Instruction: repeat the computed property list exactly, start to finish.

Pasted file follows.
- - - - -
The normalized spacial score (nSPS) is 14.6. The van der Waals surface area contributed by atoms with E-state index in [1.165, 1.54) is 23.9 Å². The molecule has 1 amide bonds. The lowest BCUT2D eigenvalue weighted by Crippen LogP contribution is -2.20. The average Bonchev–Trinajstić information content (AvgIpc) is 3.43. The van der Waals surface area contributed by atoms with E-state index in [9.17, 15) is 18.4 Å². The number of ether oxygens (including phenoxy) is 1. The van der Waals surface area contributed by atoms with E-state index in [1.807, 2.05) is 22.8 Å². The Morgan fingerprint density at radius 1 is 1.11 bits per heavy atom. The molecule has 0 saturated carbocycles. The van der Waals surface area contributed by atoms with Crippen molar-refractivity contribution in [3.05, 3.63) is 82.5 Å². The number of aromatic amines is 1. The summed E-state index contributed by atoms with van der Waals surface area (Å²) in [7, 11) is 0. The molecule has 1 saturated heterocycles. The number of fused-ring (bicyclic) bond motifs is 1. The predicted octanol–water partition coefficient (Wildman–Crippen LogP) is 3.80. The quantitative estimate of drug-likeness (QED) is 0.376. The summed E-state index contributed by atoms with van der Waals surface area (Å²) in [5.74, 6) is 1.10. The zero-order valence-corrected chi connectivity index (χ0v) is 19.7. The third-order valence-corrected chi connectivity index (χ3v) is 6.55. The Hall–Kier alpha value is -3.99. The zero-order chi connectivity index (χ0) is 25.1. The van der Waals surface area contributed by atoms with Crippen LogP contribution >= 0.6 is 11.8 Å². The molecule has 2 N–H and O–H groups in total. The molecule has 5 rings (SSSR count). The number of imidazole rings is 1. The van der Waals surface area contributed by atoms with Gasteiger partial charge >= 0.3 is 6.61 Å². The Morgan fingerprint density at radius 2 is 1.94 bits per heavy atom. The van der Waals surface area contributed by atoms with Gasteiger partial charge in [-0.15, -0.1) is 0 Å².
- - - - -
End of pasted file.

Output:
The normalized spacial score (nSPS) is 14.6. The van der Waals surface area contributed by atoms with E-state index in [1.165, 1.54) is 23.9 Å². The molecule has 1 amide bonds. The lowest BCUT2D eigenvalue weighted by Crippen LogP contribution is -2.20. The average Bonchev–Trinajstić information content (AvgIpc) is 3.43. The van der Waals surface area contributed by atoms with E-state index in [9.17, 15) is 18.4 Å². The number of ether oxygens (including phenoxy) is 1. The van der Waals surface area contributed by atoms with E-state index in [1.807, 2.05) is 22.8 Å². The Morgan fingerprint density at radius 1 is 1.11 bits per heavy atom. The molecule has 0 saturated carbocycles. The van der Waals surface area contributed by atoms with Crippen molar-refractivity contribution in [3.05, 3.63) is 82.5 Å². The number of aromatic amines is 1. The summed E-state index contributed by atoms with van der Waals surface area (Å²) in [7, 11) is 0. The molecule has 1 saturated heterocycles. The number of fused-ring (bicyclic) bond motifs is 1. The predicted octanol–water partition coefficient (Wildman–Crippen LogP) is 3.80. The quantitative estimate of drug-likeness (QED) is 0.376. The summed E-state index contributed by atoms with van der Waals surface area (Å²) in [5.74, 6) is 1.10. The zero-order valence-corrected chi connectivity index (χ0v) is 19.7. The third-order valence-corrected chi connectivity index (χ3v) is 6.55. The Hall–Kier alpha value is -3.99. The zero-order chi connectivity index (χ0) is 25.1. The van der Waals surface area contributed by atoms with Crippen LogP contribution >= 0.6 is 11.8 Å². The molecule has 2 N–H and O–H groups in total. The molecule has 5 rings (SSSR count). The number of imidazole rings is 1. The van der Waals surface area contributed by atoms with Gasteiger partial charge >= 0.3 is 6.61 Å². The Morgan fingerprint density at radius 2 is 1.94 bits per heavy atom. The van der Waals surface area contributed by atoms with Gasteiger partial charge in [-0.15, -0.1) is 0 Å².